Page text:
At our two-sportswriter lunch in Miami, during the Chargers-49ers Super Bowl week of January, 1995, he spoke of "when I check on out of here," referring bluntly to his impending death.

As he drove me toward the San Francisco airport, after my visit to his house in June, 1996, he halted, his body screaming that he go home immediately, our taxi-stand goodbye both abrupt and, I reckoned, final.

Catastrophic weight loss eroded him from 155 pounds to 108, and while healthy people tend to have between 500 and 1,600 T-cells, AIDS once whittled his total down to 14. He once joked that "I was on a first-name basis with them, individually."

He spent two years on a six-month deathwatch.

All that while, however, nimble brains strained in unseen labs in various countries, trolling for solutions in the grueling puzzle of microorganisms. By the end of that same 1996, one such person, Dr. David Ho, became Time magazine's "Person of the Year." By last month, at the Nike LGBT Sports Summit in Portland, Ore., I felt a hand grab at the back of my neck -- persistently.

I felt briefly annoyed, of course, but turned to find Roger Brigham, whom I first knew in the 1980s as a colleague at the late, vivid Los Angeles Herald Examiner sports department, a writer who covered everything from the Lakers in the NBA Finals to the Dodgers in the World Series to the Olympics in Calgary and Seoul. Eighteen years had passed since our lunch in Miami, 17 since our aborted drive to the airport, almost 17 since I received an email with a small, shouting sentence: "My viral load is undetectable," and about 10 since I had seen him.

Now he shepherded wrestlers -- wrestlers from the Bay Area, from Southern California, from Maryland, from Ohio, wrestlers from the Wrestlers WithOut Borders program -- wrestlers for whom he serves as an adviser. That's in addition to the wrestlers he has coached since 2007 at Mission High School in San Francisco. And that's in addition to the high school wrestlers he coaches during offseasons at San Francisco Alliance Wrestling. And that would be in addition to the adults he coaches at Golden Gate Wrestling Club.

He once was a marvel of 28 who did something inconceivable in an Alaskan sports department: came out of the closet during the barren gay prehistory of 1982. Now he's a marvel of 59, with artificial hips and dilapidated kidneys from the years of medications, yet with normal weight and 750-1,000 T-cells, and descriptions from an ensuing generation as "a role model" and "an inspiration."

Those phrases came from Christopher Quinteros, a sophomore at the University of California at Berkeley, who wrestled at Mission High and said of Brigham, "Day in and day out, he would just show up to practice, and I would be amazed just to see him there. It just showed the compassion that he has for the sport and for us."

And: "It motivated us on and off the mat."

And, again: "It was amazing, how he would show up."

At times, Quinteros said, "Coach" would stop and hold his hip, or he might get down to show a move, then halt and tell them, "My dialysis is acting up." Of late the dialysis has forced his change from head coach back to assistant, but as he has coached through it across the seasons, do you suppose that might've taught the spritely teens anything?

"Sometimes he would put on his wrestling shoes," Quinteros said, a habit born in Brigham's youth and furthered as a two-year letterman at Ohio Wesleyan and as a volunteer coach at seven Alaska high schools in the 1970's and 1980's. Quinteros called him "a slow-tempo coach" who likes "emphasizing good technique." He taught "acrobatic" warm-up moves Quinteros didn't believe he could do but then mastered, a process that "gave me a lot of confidence."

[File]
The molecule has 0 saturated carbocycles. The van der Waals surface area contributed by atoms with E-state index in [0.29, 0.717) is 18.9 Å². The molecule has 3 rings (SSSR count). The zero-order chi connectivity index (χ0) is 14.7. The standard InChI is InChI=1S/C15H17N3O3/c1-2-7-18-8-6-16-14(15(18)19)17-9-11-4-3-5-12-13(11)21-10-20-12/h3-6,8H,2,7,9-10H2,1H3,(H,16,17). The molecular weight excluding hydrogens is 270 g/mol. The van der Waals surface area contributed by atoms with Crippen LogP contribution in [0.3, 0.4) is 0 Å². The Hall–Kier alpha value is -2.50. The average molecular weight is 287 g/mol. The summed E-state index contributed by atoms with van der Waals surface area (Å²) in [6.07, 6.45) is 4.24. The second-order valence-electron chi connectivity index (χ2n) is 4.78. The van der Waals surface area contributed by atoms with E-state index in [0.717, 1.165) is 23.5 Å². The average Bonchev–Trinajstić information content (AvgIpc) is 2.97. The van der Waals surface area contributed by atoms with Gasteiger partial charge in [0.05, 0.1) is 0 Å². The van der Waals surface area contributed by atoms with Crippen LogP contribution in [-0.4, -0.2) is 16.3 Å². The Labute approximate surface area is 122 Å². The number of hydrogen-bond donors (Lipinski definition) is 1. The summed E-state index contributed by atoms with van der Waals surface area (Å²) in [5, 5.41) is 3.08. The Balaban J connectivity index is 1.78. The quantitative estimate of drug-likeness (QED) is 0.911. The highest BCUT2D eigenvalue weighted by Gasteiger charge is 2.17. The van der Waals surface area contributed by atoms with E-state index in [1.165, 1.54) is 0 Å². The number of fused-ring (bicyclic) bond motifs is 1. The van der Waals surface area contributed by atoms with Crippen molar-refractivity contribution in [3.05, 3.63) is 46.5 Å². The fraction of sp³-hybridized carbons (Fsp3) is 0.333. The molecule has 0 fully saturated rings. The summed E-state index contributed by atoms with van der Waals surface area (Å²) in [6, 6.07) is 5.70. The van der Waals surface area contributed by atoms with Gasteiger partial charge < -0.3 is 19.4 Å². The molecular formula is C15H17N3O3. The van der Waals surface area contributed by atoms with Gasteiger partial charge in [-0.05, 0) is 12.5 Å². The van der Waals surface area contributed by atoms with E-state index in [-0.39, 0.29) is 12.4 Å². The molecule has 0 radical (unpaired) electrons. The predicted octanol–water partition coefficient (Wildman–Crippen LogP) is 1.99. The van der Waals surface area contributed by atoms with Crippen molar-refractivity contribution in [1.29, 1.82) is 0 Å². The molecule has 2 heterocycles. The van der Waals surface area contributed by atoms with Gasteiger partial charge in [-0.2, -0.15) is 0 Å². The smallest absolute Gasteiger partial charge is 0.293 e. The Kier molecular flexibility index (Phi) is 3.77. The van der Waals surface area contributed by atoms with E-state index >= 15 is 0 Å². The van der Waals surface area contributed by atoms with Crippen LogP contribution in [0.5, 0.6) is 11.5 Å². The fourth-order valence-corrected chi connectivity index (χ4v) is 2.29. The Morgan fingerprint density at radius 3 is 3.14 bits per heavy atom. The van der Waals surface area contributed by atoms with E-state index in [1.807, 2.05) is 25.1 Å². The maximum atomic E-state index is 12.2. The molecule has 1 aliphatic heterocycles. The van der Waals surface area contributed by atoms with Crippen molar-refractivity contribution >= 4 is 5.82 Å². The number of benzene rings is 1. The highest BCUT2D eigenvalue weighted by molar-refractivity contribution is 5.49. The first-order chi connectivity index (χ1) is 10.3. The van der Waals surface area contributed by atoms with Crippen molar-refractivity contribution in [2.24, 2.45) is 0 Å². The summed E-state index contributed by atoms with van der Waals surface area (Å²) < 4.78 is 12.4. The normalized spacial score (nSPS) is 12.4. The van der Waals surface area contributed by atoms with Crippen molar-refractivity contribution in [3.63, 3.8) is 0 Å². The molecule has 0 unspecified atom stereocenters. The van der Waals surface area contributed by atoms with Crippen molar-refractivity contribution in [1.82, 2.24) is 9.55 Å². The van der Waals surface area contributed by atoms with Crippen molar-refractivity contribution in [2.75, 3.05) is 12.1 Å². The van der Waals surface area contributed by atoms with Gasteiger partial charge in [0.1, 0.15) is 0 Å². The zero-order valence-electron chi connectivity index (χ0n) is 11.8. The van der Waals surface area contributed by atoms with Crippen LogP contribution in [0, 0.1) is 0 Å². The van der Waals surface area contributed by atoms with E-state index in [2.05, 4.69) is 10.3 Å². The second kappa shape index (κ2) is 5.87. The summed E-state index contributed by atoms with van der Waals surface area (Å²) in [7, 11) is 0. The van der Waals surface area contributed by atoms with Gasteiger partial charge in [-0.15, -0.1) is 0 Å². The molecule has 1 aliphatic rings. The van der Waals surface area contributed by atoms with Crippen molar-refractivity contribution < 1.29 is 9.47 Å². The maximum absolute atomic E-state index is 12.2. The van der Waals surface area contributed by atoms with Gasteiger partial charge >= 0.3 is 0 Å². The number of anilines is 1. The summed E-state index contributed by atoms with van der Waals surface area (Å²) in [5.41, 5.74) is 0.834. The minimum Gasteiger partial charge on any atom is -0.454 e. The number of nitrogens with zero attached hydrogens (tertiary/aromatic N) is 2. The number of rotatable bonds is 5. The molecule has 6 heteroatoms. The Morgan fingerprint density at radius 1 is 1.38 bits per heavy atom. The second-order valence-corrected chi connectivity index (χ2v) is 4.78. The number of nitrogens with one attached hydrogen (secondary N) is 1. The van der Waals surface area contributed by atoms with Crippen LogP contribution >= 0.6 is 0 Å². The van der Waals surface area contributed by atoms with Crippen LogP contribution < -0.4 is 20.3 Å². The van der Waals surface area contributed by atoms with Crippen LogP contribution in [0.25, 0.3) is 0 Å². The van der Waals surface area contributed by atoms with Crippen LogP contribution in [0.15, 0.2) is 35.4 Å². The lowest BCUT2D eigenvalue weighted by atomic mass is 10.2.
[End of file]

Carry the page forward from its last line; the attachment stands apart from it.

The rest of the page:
Besides the whole, flipping inspiration of it, who knew sportswriters knew anything about sports?

"I loved every sport I ever played except golf," Brigham wrote in an email. "I always thought rugby was my best sport, combining my soccer skills with my wrestling skills, and being from Cincinnati, I tend to think in baseball terms; even today, when I am stuck on a problem, I will sometimes go into a windup or a batting stance to help clear my mind.

"But there is something about wrestling, something primal, that it speaks directly to my soul. It demands a high level of integrity and an ability to analyze opponents quickly and accurately. If I fail in wrestling, I own the failure and have no one to hide behind; if I succeed, I know it is because there are many who trusted me and helped me to get where I am. It is also the most egalitarian of sports, requiring a team to have a diversity of body sizes and types. That aspect combines with a necessary degree of self-discipline and sacrifice to make it an ideal teaching medium."

So as the Nike LGBT Summit in Portland boasted a 7-footer, a Mr. Jason Collins who got a booming ovation as a surprise guest; and the gay former pro athletes, Wade Davis from the NFL and Billy Bean from Major League Baseball; and heterosexual allies who stoke a deep gratitude -- the former college wrestler Hudson Taylor, the retired rugby player Ben Cohen -- my hilt came the first morning, the morning after the reception where somebody grabbed my neck.

As I glanced across a room of a hundred people at a cluster of tables, I caught a sight that, for whatever reason right then, blew me away in a great big rush. My eyes happened upon a 59-year-old wrestling coach, and my brain pretty much thundered. Eighteen years after the lunch in Miami, 17 after the goodbye at the taxi stand and 10 years after he started coaching seemingly every wrestler in sight, there he sat. There he sat.

There he sat.